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A few days ago, Representative Paul Ryan of Wisconsin waded into a debate among his fellow Republicans about how they should think about tax policy. His words carry weight among Republicans: They almost universally respect his judgment on economic policy, and partly as a result have decided to make him chairman of the tax-writing committee of the House should they keep control of it in November’s elections.
Some Republicans, notably Senator Mike Lee of Utah, have argued that the party’s perennial focus on cutting marginal tax rates should be complemented by a revival of its occasional interest in tax relief for parents. Lee has proposed a plan that reduces the top tax rate to 35 percent and also expands the tax credit for children.
Ryan has repeatedly said that the goal should be a top rate of 25 percent. And last week, he told the Weekly Standard that he still thinks getting tax rates down should be the priority for tax reformers. Lower rates would improve incentives to work, save and invest, he argued, and thus increase economic growth. Higher growth would benefit households with and without children.
This is a friendly disagreement among Republicans about what to emphasize. And Ryan’s remarks point to a way it can be overcome.
Some conservatives have argued that although cutting rates would be desirable, the economic effect of doing so is bound to be smaller the lower the rate is. Cutting the top rate to 50 percent from 70 percent, as in President Ronald Reagan’s first term, meant increasing the after-tax return on a dollar earned to 50 cents from 30 cents. That was an increase of 67 percent. Reducing today’s top rate of roughly 40 percent to 25 percent — assuming that was politically feasible — would, on the other hand, improve incentives by only 25 percent.
Ryan countered in his interview that cutting rates is actually more important than ever. That’s because the U.S. is less dominant than it was in Reagan’s day, capital has become more mobile, and many businesses pay under the individual income tax.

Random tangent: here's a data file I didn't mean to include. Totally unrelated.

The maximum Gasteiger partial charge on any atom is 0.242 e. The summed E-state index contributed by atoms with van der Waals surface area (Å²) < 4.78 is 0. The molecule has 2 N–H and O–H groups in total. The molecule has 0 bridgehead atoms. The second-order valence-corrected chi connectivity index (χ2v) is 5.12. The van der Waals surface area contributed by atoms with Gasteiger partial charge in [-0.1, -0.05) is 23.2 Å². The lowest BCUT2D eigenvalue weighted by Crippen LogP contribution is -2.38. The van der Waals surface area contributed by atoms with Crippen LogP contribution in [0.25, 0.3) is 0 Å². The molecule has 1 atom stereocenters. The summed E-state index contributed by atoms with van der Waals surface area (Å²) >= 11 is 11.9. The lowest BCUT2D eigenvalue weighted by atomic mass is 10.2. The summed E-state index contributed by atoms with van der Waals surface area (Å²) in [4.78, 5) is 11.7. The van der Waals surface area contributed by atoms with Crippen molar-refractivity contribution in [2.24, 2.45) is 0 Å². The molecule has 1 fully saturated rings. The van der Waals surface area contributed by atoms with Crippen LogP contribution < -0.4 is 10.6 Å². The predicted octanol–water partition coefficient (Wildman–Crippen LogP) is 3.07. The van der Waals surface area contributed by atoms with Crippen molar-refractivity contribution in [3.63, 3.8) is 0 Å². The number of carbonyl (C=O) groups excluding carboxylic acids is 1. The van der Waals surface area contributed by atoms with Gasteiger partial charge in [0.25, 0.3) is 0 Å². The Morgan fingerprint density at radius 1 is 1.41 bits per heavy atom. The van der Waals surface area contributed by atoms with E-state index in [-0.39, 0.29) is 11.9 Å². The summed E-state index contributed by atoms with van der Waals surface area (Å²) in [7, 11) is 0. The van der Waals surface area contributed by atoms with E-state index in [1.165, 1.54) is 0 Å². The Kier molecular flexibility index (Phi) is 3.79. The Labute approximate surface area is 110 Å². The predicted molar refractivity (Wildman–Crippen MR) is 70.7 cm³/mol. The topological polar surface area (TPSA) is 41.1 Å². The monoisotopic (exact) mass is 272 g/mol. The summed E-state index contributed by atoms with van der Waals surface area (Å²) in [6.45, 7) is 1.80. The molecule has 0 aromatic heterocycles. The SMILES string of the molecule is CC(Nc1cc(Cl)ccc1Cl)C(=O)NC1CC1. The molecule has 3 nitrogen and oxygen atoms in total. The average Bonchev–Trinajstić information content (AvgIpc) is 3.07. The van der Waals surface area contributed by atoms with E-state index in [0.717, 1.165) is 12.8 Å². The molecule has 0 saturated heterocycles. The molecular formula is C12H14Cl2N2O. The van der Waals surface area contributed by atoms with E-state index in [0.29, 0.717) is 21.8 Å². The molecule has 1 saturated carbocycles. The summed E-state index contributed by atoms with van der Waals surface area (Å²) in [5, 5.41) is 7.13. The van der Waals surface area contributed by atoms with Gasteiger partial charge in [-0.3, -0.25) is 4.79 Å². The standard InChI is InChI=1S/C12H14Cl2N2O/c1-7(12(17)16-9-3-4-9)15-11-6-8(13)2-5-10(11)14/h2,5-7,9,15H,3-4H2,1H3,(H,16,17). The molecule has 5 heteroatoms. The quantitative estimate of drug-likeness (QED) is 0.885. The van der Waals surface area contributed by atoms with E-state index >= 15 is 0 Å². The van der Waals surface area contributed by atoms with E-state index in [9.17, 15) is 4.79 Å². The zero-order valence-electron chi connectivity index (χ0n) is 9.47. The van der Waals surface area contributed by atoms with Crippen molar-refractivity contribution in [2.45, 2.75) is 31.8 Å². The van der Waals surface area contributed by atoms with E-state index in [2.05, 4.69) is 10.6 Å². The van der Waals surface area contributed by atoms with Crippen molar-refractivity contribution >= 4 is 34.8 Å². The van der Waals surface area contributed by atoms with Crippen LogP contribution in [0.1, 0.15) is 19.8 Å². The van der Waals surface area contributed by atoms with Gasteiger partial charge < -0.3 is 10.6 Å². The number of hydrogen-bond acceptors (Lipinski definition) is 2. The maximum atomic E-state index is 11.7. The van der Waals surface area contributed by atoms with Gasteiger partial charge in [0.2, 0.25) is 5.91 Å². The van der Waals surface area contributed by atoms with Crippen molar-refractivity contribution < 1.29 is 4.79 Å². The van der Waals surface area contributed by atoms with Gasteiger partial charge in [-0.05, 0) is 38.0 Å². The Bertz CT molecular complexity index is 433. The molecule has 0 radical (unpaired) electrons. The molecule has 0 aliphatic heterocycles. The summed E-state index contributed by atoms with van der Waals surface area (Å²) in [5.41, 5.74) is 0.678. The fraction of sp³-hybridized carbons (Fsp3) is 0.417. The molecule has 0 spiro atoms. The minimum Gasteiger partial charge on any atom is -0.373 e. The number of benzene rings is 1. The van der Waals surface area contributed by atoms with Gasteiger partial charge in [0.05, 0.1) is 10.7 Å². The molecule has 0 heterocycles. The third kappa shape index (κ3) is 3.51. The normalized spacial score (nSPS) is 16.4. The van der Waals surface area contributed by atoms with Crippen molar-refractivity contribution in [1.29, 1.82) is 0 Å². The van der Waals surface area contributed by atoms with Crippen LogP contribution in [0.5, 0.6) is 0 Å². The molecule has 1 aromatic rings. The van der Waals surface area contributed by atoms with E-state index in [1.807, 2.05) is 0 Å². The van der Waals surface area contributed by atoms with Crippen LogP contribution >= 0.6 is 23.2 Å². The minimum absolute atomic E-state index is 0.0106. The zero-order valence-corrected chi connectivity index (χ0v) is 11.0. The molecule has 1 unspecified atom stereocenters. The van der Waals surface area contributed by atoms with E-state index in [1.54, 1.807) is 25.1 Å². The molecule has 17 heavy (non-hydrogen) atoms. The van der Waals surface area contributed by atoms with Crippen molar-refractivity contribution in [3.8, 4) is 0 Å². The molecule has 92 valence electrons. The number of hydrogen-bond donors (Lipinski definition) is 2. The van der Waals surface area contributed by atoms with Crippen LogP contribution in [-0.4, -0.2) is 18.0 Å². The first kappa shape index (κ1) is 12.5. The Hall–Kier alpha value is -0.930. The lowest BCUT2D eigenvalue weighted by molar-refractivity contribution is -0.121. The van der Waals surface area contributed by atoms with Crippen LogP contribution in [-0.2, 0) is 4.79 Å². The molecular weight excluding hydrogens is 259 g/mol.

These are better arguments for reducing taxes on investment, including business investment, than for cutting income-tax rates. Representative Devin Nunes of California has advocated allowing businesses to write off the full cost of their investments immediately, and making up for the lost revenue by ending tax breaks for business borrowing. That would make the U.S. a more attractive destination for investment in a world of mobile capital, and thus promote economic growth.
You can’t draw up a realistic budget with a top tax rate of 25 percent and a large child credit. (You might not be able to draw up a realistic budget with a top rate of 25 percent even without the credit.) You probably can, however, draw up one with a lower top rate than we have today and better treatment for investment — including parents’ investment in the next generation. Because that mix of policies would leave many millions of middle-class families ahead, it may well be easier to enact than a plan that concentrates solely on reducing the top rate. Supply-siders, that is, might achieve more of the rate reduction they seek if they embrace the credit.
Combining these ideas, as Senators Lee and Marco Rubio of Florida are now trying to do, seems like the obvious sweet spot for Republicans. It would allow them to be both pro-business and pro-middle class, pro-growth and pro-family. And if Chairman Ryan came on board, the party would find itself in a new friendly agreement.
Representative Paul Ryan of Wisconsin waded into a debate among his fellow Republicans about how they should think about tax policy. His words carry weight among Republicans: They almost universally respect his judgment on economic policy, and partly as a result have decided to make him chairman of the tax-writing committee of the House should they keep control of it in November’s elections.
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